A type of lysosomal storage disease that is often caused by a deficiency in arylsulfatase resulting in the buildup of mucopolysaccharides, and thereby leads to symptoms associated with the condition
Lysosomal storage disease is a collective term for the various metabolic disorders due to defects in lysosomal function resulting in an abnormal accumulation of toxic materials in the cell. One of them is mucopolysaccharidosis. In this condition, there is an accumulation of mucopolysaccharides (now referred to as glycosaminoglycans) in the body due to certain lysosomal enzymes that have become dysfunctional or insufficiently produced. There are many types of mucopolysaccharidosis (MPS): MPS I syndrome, Scheie syndrome (formerly, MPS V), and Hurler-Scheie syndrome, MPS II (Hunter syndrome), MPS III (Sanfilippo syndrome), MPS IV (Morquio), MPS VI (Maroteaux-Lamy syndrome), and MPS VII (Sly syndrome). Maroteaux–Lamy syndrome is a metabolic disorder characterized by the accumulation of mucopolysaccharides due to inadequate levels of functional arylsulfatase B (N -acetylgalactosamine-4-sulfatase) in the lysosomes. The condition is heritable; it can be inherited in an autosomal recessive pattern. The individual with Maroteaux–Lamy syndrome possesses two copies of the defective gene, ARSB gene.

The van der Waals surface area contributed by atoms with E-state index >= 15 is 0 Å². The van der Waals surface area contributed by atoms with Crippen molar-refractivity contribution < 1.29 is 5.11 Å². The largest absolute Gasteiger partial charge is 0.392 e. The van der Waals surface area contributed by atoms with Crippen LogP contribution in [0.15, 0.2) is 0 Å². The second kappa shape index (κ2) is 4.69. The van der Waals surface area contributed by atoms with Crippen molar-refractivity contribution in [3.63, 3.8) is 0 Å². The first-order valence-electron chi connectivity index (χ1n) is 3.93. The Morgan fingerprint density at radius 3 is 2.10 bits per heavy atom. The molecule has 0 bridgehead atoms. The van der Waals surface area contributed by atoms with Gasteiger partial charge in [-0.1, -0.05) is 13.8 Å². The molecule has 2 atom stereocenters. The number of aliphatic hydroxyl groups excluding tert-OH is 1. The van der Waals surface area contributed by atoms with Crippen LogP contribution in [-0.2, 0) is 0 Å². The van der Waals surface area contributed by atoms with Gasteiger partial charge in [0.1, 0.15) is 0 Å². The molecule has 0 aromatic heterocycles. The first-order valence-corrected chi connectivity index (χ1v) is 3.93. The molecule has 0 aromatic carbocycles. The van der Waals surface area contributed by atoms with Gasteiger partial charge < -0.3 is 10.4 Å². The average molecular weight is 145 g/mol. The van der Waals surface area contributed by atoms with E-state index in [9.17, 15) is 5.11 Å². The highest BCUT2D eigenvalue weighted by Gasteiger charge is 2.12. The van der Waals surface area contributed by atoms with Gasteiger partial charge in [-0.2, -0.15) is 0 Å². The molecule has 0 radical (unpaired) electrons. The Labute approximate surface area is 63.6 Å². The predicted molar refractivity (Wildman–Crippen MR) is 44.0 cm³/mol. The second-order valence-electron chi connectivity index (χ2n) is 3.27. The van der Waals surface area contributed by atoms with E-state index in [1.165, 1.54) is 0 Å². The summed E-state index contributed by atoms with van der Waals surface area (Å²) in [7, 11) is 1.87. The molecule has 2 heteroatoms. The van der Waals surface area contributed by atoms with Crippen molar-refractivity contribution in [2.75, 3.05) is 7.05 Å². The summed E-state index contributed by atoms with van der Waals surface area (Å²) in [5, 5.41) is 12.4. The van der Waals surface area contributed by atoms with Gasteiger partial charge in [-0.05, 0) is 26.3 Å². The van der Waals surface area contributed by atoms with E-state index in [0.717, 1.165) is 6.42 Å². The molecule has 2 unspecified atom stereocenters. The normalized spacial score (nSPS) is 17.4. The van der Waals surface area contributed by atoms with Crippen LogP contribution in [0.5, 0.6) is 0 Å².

The condition is named after the two French physicians, Pierre Maroteaux and Maurice Emil Joseph Lamy, who described it.
- mucopolysaccharidosis type VI
- polydystrophic dwarfism